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Everest: Expedition to the Ultimate

by Reinhold Messner

Translated by Audrey Salkeld
New York: Oxford University Press, 1979. 254 pages. Many photographs in black-and-white and in colour

“The 1978 Austrian expedition (…) wanted to achieve the first Austrian ascent and at the same time (if possible) achieve the first ascent without the use of breathing apparatus. They succeeded in both objectives.
To climb Everest without oxygen must rank as one of the outstanding achievements in present day mountaineering and one cannot help admiring Messner (and Habeler) not only for the achievement itself but for the fact that they were stepping into the unknown and subjecting themselves to physiological and psychological problems which no one had faced before. . In doing so there was the ever present danger of death or permanent brain damage. In view of these problems one would expect the book to be a gripping account of the expedition, its successes and fortunes, but instead the reader is treated to a terse and clipped account (much of it transcribed from taped diaries) which makes for difficulty in parts very boring reading. At one point in the narrative Messner mentions "the banality of camp conversation' while at the same time subjecting the reader to page after page of just that.”
Mike Richardson, “Crags” No. 20, p. 34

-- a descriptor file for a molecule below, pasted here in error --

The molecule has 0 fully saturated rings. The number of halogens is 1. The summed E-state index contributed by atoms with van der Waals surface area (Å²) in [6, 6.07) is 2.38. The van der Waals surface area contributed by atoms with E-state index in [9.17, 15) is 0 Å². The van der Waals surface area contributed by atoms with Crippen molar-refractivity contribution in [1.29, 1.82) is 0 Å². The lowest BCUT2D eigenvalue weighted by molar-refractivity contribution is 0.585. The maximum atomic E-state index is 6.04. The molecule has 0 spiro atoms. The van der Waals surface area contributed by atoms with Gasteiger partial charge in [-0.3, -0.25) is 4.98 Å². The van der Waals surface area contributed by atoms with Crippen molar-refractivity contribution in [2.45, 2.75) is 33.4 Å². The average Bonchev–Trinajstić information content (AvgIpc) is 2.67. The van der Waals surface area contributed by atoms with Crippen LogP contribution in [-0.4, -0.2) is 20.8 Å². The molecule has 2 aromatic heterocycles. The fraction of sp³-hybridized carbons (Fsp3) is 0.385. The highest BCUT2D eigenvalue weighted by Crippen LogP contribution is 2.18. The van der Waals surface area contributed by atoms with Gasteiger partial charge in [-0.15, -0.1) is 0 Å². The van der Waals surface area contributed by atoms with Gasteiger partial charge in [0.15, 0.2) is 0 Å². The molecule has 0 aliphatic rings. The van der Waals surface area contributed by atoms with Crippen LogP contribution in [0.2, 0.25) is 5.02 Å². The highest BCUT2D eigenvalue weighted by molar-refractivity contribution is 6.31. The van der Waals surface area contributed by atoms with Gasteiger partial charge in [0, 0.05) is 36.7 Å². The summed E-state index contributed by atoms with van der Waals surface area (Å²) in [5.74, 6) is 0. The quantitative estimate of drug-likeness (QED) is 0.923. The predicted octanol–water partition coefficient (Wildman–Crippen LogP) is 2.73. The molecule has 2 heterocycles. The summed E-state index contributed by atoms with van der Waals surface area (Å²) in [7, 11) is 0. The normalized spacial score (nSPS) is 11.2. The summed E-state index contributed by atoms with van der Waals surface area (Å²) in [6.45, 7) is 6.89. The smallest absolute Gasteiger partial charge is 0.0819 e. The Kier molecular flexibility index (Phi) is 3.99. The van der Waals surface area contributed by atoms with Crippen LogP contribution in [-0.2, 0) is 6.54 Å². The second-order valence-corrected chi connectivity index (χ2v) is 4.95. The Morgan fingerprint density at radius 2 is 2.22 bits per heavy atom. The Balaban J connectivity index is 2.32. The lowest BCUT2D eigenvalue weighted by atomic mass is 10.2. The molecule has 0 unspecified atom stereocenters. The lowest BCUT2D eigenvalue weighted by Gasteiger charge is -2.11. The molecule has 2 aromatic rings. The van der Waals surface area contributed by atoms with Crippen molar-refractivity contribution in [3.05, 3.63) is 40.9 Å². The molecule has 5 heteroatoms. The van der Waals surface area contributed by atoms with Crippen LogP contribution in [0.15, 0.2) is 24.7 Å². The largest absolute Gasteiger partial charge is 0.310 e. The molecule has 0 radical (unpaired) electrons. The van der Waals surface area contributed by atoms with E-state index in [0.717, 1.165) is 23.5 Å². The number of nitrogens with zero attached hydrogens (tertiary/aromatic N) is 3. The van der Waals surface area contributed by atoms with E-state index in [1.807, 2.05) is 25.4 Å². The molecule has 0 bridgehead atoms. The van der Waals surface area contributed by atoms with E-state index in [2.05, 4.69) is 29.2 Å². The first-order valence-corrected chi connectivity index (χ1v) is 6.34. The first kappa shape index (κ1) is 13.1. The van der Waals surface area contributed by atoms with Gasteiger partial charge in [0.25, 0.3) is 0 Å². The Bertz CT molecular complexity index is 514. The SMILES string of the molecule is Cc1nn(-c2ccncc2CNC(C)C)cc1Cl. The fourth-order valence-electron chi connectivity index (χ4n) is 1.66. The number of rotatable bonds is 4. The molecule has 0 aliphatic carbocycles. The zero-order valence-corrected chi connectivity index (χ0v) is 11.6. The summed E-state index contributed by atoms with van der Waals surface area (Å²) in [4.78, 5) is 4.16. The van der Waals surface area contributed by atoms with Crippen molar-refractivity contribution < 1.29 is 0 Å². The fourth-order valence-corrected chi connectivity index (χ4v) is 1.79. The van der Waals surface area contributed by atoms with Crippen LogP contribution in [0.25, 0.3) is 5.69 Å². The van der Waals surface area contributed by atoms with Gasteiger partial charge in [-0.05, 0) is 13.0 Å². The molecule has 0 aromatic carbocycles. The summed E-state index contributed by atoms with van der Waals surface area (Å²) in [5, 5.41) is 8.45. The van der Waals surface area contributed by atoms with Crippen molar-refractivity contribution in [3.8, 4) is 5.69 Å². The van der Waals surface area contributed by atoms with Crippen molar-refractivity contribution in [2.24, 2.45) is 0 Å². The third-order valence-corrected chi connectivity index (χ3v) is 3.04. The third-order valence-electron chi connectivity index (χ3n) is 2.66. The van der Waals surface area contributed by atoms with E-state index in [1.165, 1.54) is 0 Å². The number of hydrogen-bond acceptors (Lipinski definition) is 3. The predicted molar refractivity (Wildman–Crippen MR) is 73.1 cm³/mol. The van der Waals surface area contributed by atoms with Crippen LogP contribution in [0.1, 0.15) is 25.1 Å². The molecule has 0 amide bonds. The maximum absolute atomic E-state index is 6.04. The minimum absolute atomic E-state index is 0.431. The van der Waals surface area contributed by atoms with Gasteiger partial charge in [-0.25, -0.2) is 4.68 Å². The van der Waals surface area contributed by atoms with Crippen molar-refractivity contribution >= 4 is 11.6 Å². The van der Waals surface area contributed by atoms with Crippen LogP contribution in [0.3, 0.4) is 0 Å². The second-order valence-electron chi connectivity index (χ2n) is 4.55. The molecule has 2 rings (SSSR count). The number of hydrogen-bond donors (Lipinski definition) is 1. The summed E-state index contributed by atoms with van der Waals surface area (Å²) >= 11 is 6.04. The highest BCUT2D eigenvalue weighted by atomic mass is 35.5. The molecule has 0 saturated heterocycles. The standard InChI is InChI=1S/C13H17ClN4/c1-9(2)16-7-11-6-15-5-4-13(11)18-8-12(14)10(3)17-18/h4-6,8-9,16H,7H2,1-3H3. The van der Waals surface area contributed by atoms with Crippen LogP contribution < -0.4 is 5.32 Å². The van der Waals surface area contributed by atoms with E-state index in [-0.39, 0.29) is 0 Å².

“This book is written in a now familiar style to the avid reader of the Messner books. It is easy to comprehend, there is philosophy on every page and it is all written with an immediacy that only instant tape recordings and jottings can give. Climbers will relate and empathise with many of Messner's comments and observations. (…)
 Messner concluded this book with rules for writing and a final sentence, "If a man is not prepared to reveal anything, he has nothing to say," But long ago it was noted that, 'He that says does not know and he that knows does not say'. Still we all look forward to Messner's next book.”
Doug Scott, „Mountain” 1979, September/October, No. 69, p. 51

“The second book to appear this year on the Messner/Habeler oxygen-less climb of Everest  this is an infinitely better production from the point of view of quality of lay-out and illustration but a strangely unsatisfying one from the point of view of content. No complaints about the quality of the translation here, it is just that Messner's convoluted thoughts and conversations about 'no oxygen1 go on and on. Obviously, this is the whole point of the book, and no one wishes to take away the magnificence of the achievement, but the use of the term 'Death Zone' or the upper reaches of the mountain and section headings such as 'Soul in Transit' give some indications of the type of thing that doesn't appeal to this reviewer.”
“Alpine Journal” 1980 p. 255

“Everest addicts have their choice of two descriptions of the first ascent without supplementary oxygen by each of the two mountaineering stars involved—Peter Habeler (The Lonely Victory: Mount Everest '78, ed.) and Reinhold Messner. Starting these volumes, I soon discovered that to find out what really happened one had to read both. Each is extremely egocentric, and the two have a dichotomous set of deleted incidents. (…)Those who want a more historical and balanced account will prefer Messner's. He gives full credit to the early British climbers and accepts their contention that in the right circumstances they might have gone all the way without a mask.”
Louis F. Reichardt, “American Alpine Journal” 1980 p. 662-663



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